Ms. Chaturvedi ought to know that this “millionaire friend,” presumably Anil Ambani has already filed a Rs 5,000 crore case against her bosses’ National Herald on the matter. But first thing first. This “70-year-old public sector undertaking,” presumably HAL, has been out on a limb on all previous licence productions. That’s because the concerned Original Equipment Manufacturers (OEMs) never take guarantee on aircraft manufactured by HA. In the Rafale case, Dassault Aviation (the OEM for Rafale) has refused to take responsibility for the work-share of HAL. Further, HAL assessed manhours which were nearly three times than taken by the OEM.
As for Anil Ambani’s Reliance ADAG, the OEM (M/s Dassault and partners) could choose any offset partner in India from a list of 100 which includes Reliance. However, the deal between them is of a different kind. Reliance ADAG has a 49 per cent stake in DRAL, the joint venture formed with Dassault. This JV is for aero structures for Dassault’s Falcon 2000 civil aircrafts, completely unrelated to the Rafale deal.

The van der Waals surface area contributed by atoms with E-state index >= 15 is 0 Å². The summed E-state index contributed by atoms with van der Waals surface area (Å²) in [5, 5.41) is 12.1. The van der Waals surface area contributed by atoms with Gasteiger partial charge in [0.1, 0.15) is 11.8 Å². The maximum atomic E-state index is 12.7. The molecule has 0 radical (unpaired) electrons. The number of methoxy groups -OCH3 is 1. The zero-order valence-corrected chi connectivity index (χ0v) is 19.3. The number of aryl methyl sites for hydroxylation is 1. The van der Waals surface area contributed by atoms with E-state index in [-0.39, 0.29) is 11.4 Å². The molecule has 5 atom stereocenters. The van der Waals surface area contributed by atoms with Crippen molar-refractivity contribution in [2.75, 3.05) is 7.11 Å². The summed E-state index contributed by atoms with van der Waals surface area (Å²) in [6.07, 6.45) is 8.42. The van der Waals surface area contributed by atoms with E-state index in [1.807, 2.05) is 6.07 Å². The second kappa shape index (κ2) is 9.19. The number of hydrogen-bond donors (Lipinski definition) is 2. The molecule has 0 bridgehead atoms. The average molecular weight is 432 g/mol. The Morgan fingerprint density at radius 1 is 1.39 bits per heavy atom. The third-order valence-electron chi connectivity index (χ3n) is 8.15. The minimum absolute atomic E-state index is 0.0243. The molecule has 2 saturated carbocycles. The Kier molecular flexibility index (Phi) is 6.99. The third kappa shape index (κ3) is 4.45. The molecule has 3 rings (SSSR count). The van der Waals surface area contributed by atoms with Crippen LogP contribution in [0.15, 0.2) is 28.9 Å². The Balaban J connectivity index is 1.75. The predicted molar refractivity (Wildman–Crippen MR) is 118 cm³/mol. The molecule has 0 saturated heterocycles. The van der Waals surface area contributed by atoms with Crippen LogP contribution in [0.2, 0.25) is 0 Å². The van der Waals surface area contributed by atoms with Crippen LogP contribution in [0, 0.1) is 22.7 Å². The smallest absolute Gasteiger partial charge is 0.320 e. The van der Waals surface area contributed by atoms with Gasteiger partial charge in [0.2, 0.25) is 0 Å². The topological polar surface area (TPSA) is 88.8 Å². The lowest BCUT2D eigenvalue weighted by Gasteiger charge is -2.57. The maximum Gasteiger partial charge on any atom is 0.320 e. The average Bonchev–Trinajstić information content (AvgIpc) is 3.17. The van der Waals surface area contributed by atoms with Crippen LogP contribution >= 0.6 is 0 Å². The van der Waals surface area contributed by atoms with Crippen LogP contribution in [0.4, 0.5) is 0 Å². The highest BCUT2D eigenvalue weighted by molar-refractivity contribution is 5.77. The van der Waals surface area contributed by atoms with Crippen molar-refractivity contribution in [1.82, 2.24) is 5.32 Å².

4. Why buy only 36 aircrafts when 126 fighter jets were required?
UPA/Congress never signed the deal in 2012. The Indian Air Force projected an urgent need for 36 aircrafts in 2014. The Modi government anyway is set to grant approval for acquisition of 114 new fighter jets for over $20 billion later this month.
5. The government has sacrificed the interest of the country (presumably by buying lesser aircrafts at a higher price)
It’s a bit rich coming from Congress. The Jaguar, Mirage-2000, SU-30 MKI acquisitions bordered on scandals in the past. Despite the criticism, they continued to be bought. 21 Westland WG-30 deal of 1985, bought for Pawan Hans and VVIP travel, had to be junked after accidents. The 1987 Jaguar deal was censored by PAC for the money spent (Rs 1500 crores) had gone down the drain as the planes were outdated. (No one is now flying Jaguar in 2018 but for the IAF). So indifferent have been past governments that in the 90s, India was compelled to procure 20-30 ground MiG-21s from East European countries. This second-hand purchase had to be done to keep the Air Force working.